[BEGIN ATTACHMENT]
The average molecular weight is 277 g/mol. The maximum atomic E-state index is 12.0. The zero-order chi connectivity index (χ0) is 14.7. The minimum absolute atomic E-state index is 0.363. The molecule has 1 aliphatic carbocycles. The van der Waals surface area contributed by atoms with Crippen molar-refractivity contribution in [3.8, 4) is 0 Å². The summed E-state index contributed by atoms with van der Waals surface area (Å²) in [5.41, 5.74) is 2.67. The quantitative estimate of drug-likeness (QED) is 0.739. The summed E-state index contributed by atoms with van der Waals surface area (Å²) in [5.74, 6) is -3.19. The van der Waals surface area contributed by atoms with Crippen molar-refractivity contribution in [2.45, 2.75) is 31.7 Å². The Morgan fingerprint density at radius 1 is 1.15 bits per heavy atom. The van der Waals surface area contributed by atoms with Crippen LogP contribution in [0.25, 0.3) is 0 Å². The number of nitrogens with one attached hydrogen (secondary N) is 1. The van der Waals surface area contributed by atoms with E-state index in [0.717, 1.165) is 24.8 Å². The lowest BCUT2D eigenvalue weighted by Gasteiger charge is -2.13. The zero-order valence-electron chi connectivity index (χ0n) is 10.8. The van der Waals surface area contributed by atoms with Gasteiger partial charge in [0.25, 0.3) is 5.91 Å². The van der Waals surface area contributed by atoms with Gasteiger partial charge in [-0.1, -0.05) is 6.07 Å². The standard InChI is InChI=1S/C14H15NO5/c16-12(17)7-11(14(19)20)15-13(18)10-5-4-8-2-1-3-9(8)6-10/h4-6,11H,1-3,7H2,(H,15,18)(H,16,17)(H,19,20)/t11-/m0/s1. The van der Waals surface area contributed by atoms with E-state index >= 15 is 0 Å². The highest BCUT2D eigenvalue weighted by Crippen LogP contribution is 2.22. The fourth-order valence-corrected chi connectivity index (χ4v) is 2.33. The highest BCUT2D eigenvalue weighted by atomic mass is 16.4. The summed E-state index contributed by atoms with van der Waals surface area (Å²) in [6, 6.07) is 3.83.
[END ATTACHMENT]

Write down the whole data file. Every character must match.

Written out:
The average molecular weight is 277 g/mol. The maximum atomic E-state index is 12.0. The zero-order chi connectivity index (χ0) is 14.7. The minimum absolute atomic E-state index is 0.363. The molecule has 1 aliphatic carbocycles. The van der Waals surface area contributed by atoms with Crippen molar-refractivity contribution in [3.8, 4) is 0 Å². The summed E-state index contributed by atoms with van der Waals surface area (Å²) in [5.41, 5.74) is 2.67. The quantitative estimate of drug-likeness (QED) is 0.739. The summed E-state index contributed by atoms with van der Waals surface area (Å²) in [5.74, 6) is -3.19. The van der Waals surface area contributed by atoms with Crippen molar-refractivity contribution in [2.45, 2.75) is 31.7 Å². The Morgan fingerprint density at radius 1 is 1.15 bits per heavy atom. The van der Waals surface area contributed by atoms with Crippen LogP contribution in [0.25, 0.3) is 0 Å². The number of nitrogens with one attached hydrogen (secondary N) is 1. The van der Waals surface area contributed by atoms with E-state index in [0.717, 1.165) is 24.8 Å². The lowest BCUT2D eigenvalue weighted by Gasteiger charge is -2.13. The zero-order valence-electron chi connectivity index (χ0n) is 10.8. The van der Waals surface area contributed by atoms with Gasteiger partial charge in [0.25, 0.3) is 5.91 Å². The van der Waals surface area contributed by atoms with Gasteiger partial charge in [-0.1, -0.05) is 6.07 Å². The standard InChI is InChI=1S/C14H15NO5/c16-12(17)7-11(14(19)20)15-13(18)10-5-4-8-2-1-3-9(8)6-10/h4-6,11H,1-3,7H2,(H,15,18)(H,16,17)(H,19,20)/t11-/m0/s1. The van der Waals surface area contributed by atoms with E-state index >= 15 is 0 Å². The highest BCUT2D eigenvalue weighted by Crippen LogP contribution is 2.22. The fourth-order valence-corrected chi connectivity index (χ4v) is 2.33. The highest BCUT2D eigenvalue weighted by atomic mass is 16.4. The summed E-state index contributed by atoms with van der Waals surface area (Å²) in [6, 6.07) is 3.83.